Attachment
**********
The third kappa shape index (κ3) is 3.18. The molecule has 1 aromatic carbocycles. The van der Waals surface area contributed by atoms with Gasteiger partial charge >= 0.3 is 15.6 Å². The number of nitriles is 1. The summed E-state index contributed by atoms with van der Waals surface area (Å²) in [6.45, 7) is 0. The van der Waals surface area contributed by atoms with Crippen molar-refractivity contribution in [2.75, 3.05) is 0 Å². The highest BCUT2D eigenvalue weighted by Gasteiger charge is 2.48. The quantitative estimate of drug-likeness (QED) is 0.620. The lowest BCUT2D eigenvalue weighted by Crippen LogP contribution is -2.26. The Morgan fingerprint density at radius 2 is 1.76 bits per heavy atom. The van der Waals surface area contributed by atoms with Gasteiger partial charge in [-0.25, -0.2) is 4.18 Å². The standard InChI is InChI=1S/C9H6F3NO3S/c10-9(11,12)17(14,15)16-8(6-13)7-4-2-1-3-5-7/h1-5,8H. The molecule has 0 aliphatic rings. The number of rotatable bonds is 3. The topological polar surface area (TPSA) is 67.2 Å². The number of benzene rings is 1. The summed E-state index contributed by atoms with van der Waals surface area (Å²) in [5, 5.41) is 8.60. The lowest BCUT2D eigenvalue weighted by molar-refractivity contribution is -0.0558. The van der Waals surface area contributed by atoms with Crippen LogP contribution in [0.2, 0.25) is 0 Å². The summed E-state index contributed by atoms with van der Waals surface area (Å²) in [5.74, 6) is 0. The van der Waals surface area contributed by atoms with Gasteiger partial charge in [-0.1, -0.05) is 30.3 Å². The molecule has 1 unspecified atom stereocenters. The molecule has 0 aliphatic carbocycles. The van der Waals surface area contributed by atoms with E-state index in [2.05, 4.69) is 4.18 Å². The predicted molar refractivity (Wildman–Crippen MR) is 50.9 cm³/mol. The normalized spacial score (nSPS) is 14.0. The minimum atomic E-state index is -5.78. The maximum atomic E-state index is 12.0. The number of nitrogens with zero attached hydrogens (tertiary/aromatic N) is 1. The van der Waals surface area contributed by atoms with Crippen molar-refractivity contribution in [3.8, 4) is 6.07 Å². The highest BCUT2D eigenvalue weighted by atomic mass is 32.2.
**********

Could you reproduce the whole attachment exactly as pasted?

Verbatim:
The third kappa shape index (κ3) is 3.18. The molecule has 1 aromatic carbocycles. The van der Waals surface area contributed by atoms with Gasteiger partial charge >= 0.3 is 15.6 Å². The number of nitriles is 1. The summed E-state index contributed by atoms with van der Waals surface area (Å²) in [6.45, 7) is 0. The van der Waals surface area contributed by atoms with Crippen molar-refractivity contribution in [2.75, 3.05) is 0 Å². The highest BCUT2D eigenvalue weighted by Gasteiger charge is 2.48. The quantitative estimate of drug-likeness (QED) is 0.620. The lowest BCUT2D eigenvalue weighted by Crippen LogP contribution is -2.26. The Morgan fingerprint density at radius 2 is 1.76 bits per heavy atom. The van der Waals surface area contributed by atoms with Gasteiger partial charge in [-0.25, -0.2) is 4.18 Å². The standard InChI is InChI=1S/C9H6F3NO3S/c10-9(11,12)17(14,15)16-8(6-13)7-4-2-1-3-5-7/h1-5,8H. The molecule has 0 aliphatic rings. The number of rotatable bonds is 3. The topological polar surface area (TPSA) is 67.2 Å². The number of benzene rings is 1. The summed E-state index contributed by atoms with van der Waals surface area (Å²) in [5, 5.41) is 8.60. The lowest BCUT2D eigenvalue weighted by molar-refractivity contribution is -0.0558. The van der Waals surface area contributed by atoms with Crippen LogP contribution in [0.2, 0.25) is 0 Å². The summed E-state index contributed by atoms with van der Waals surface area (Å²) in [5.74, 6) is 0. The van der Waals surface area contributed by atoms with Gasteiger partial charge in [-0.1, -0.05) is 30.3 Å². The molecule has 1 unspecified atom stereocenters. The molecule has 0 aliphatic carbocycles. The van der Waals surface area contributed by atoms with E-state index in [2.05, 4.69) is 4.18 Å². The predicted molar refractivity (Wildman–Crippen MR) is 50.9 cm³/mol. The normalized spacial score (nSPS) is 14.0. The minimum atomic E-state index is -5.78. The maximum atomic E-state index is 12.0. The number of nitrogens with zero attached hydrogens (tertiary/aromatic N) is 1. The van der Waals surface area contributed by atoms with Crippen molar-refractivity contribution in [3.8, 4) is 6.07 Å². The highest BCUT2D eigenvalue weighted by atomic mass is 32.2.